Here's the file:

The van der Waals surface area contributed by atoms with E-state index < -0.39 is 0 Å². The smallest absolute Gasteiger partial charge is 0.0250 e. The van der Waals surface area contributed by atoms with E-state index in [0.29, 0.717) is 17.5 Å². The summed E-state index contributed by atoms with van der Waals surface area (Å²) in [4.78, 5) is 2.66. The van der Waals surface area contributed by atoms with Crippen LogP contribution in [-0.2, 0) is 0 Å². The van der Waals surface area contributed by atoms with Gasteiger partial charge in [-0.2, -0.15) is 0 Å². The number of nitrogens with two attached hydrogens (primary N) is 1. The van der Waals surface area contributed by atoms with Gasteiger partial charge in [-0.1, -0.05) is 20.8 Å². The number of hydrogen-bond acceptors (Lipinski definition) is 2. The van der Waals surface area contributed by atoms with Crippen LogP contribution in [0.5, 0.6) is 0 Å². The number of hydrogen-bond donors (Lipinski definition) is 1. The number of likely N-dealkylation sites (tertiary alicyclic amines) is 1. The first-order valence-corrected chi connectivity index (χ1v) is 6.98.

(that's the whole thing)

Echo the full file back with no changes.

The van der Waals surface area contributed by atoms with E-state index < -0.39 is 0 Å². The smallest absolute Gasteiger partial charge is 0.0250 e. The van der Waals surface area contributed by atoms with E-state index in [0.29, 0.717) is 17.5 Å². The summed E-state index contributed by atoms with van der Waals surface area (Å²) in [4.78, 5) is 2.66. The van der Waals surface area contributed by atoms with Crippen LogP contribution in [-0.2, 0) is 0 Å². The van der Waals surface area contributed by atoms with Gasteiger partial charge in [-0.2, -0.15) is 0 Å². The number of nitrogens with two attached hydrogens (primary N) is 1. The van der Waals surface area contributed by atoms with Gasteiger partial charge in [-0.1, -0.05) is 20.8 Å². The number of hydrogen-bond acceptors (Lipinski definition) is 2. The van der Waals surface area contributed by atoms with Crippen LogP contribution in [0.5, 0.6) is 0 Å². The number of hydrogen-bond donors (Lipinski definition) is 1. The number of likely N-dealkylation sites (tertiary alicyclic amines) is 1. The first-order valence-corrected chi connectivity index (χ1v) is 6.98.